JVC GZ-MG255 Camcorder Review
The JVC GZ-MG255 is the middle child in this year’s Everio hard disk drive camcorder line. In the style of classic middle child syndrome, the camcorder sits meekly in the back of the classroom, ignored and forgettable. It’s not that JVC has done anything particularly wrong – the camcorder doesn’t have enough going for it. The good manual control suite is undercut by poor auto mode, the convenience of the HDD medium is undercut by the lackluster image quality. It will certainly have a hard time satisfying a large general audience. Let’s see what worked and what didn’t.
Audio / Playback / Connectivity
Audio is not the strongpoint of an Everio. These are consumer camcorders geared toward pointing, shooting, and replaying on a TV. With that in mind, the GZ-MG255’s 2-channel Dolby digital onboard microphone provides subpar audio performance, to say the most. Then again, you can expect the same audio quality on any camcorder within this price range unless they offer a mic input. Certain Panasonics have the best onboard sound options, including the utilization of zoom mics and independent audio level control, but that’s not until you reach their higher end spectrum, including the HDC-SD5 and HDC-SX5 AVCHD models. The GZ-MG255 does have a wind cut feature, which merely reduces the high-end tones caused by wind. That’s all the audio control you get with the GZ-MG255.
Playing back footage on the GZ-MG255 is a bit of a mixed bag. The menu interface is smart (and familiar between most random access camcorders) showing a thumbnail for each clip. But getting them to play back is another matter. All navigation is dictated by the LCD-mounted joystick, which is finicky. This includes basic playback controls like play, rewind, etc. There are no marking on the screen or the body of the camcorder to elucidate the process. All that is visible on the LCD screen is a small "play" symbol in the top right corner. Pressing the center of the joystick pauses the clip, right is fast forward, left is rewind, and up and down shuffles through clips. You’re going to have to memorize the joystick action positions here because there are no labels, on or off-screen, which is pretty bogus. Playback volume is controlled via the zoom toggle, and that’s a good thing—who wants to wade through an elaborate Administrative menu?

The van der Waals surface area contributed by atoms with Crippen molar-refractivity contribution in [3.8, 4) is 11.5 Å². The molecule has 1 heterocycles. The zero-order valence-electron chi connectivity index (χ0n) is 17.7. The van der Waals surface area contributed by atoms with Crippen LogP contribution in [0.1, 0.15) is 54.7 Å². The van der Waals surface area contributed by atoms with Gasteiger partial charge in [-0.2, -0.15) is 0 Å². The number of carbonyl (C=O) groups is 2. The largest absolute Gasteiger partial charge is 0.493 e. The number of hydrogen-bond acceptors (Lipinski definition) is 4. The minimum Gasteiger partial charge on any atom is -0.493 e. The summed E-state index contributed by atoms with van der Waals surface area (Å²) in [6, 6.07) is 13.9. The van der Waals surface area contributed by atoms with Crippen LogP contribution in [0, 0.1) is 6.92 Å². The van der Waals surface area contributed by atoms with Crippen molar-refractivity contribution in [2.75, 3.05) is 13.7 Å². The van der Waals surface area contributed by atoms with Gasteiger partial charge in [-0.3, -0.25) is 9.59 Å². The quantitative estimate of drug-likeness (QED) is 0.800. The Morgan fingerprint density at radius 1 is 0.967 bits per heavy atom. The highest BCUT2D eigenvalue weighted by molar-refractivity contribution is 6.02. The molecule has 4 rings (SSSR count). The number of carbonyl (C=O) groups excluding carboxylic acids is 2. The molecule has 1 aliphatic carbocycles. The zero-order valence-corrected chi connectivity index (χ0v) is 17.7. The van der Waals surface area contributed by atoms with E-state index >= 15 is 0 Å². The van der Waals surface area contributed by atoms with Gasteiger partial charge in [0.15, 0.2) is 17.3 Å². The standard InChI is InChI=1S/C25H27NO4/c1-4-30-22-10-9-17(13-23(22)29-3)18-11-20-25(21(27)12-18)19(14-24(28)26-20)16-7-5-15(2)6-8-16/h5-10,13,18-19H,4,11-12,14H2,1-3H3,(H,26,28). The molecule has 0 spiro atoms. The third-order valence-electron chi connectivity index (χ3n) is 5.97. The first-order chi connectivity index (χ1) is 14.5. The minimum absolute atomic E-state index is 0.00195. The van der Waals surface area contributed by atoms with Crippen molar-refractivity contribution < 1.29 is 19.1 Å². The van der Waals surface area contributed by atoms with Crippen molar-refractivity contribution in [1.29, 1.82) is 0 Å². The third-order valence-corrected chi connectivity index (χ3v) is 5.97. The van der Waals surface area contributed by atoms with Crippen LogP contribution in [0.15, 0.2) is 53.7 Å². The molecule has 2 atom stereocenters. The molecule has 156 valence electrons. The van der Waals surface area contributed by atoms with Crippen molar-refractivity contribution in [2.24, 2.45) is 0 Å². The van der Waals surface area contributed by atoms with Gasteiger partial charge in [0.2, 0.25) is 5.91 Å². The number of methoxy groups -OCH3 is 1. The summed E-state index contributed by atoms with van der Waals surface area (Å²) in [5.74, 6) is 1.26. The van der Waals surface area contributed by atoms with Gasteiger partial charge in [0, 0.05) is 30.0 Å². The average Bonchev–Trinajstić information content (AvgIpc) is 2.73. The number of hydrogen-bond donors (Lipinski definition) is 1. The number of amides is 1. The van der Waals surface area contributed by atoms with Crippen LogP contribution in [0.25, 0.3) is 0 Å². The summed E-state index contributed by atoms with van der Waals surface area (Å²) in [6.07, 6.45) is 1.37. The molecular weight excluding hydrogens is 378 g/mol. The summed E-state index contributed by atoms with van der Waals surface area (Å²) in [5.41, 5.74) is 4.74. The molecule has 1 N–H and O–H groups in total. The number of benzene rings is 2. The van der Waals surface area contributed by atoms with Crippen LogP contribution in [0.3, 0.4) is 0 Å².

The playback screen,
You can obtain clip information including file name, folder, date/time, and quality recorded in by simply scrolling over an icon and pressing the Info button. The Administrative menu is available in Playback mode as well, but the function button cues a different menu.
When a clip is highlighted, pressing the function button activates a menu that includes the following options: delete, protect, edited copy, change event reg., effect, wipe/fader, playback playlist, edit playlist, playback MPG file, and playback normal file. The index button allows you to search individual clips by date, and pressing it once more offers the option to create an event list. When a USB cable is connected, you can dub footage directly to a DVD or backup files by accessing the Direct DVD and Direct Backup buttons.
The GZ-MG255 contains ports within the front, back, and bottom sides of the camcorder’s body. The USB terminal is located in front, housed by a meager plastic tab that has the propensity to yank out of its slot, even by a medium strength tug. The same cover situation applies to the AV and DC in ports located in back. Though these thin plastic strips can be yanked out with the greatest of ease, they do not snap or break off, but rather fit back in their slot, secured by a tiny plastic tab. The SD card slot is located on the bottom, secured by a rectangular plastic door. You’ll experience the annoyance of this design when you attempt to swap a card out while the GZ-MG255 is mounted to a tripod.
|The GZ-MG255's USB port on the front||And the AV-in/out and DC power located on the rear|
The GZ-MG255 comes with a docking station that offers the following connections: S-Video, AV out, DC in, FireWire, and USB. It’s odd to see an HDD camcorder with a FireWire terminal—they’re usually only found on MiniDV camcorders. The S-Video option is a nice blast from the past, and users will certainly not have trouble outputting their video by some means with the GZ-MG255’s docking station.
We're happy to report that the GZ-MG255, along with the GZ-MG155, offers analog input through the AV jack. To activate it, visit the General subsection of the main menu.
|The GZ-MG255 in its docking station|
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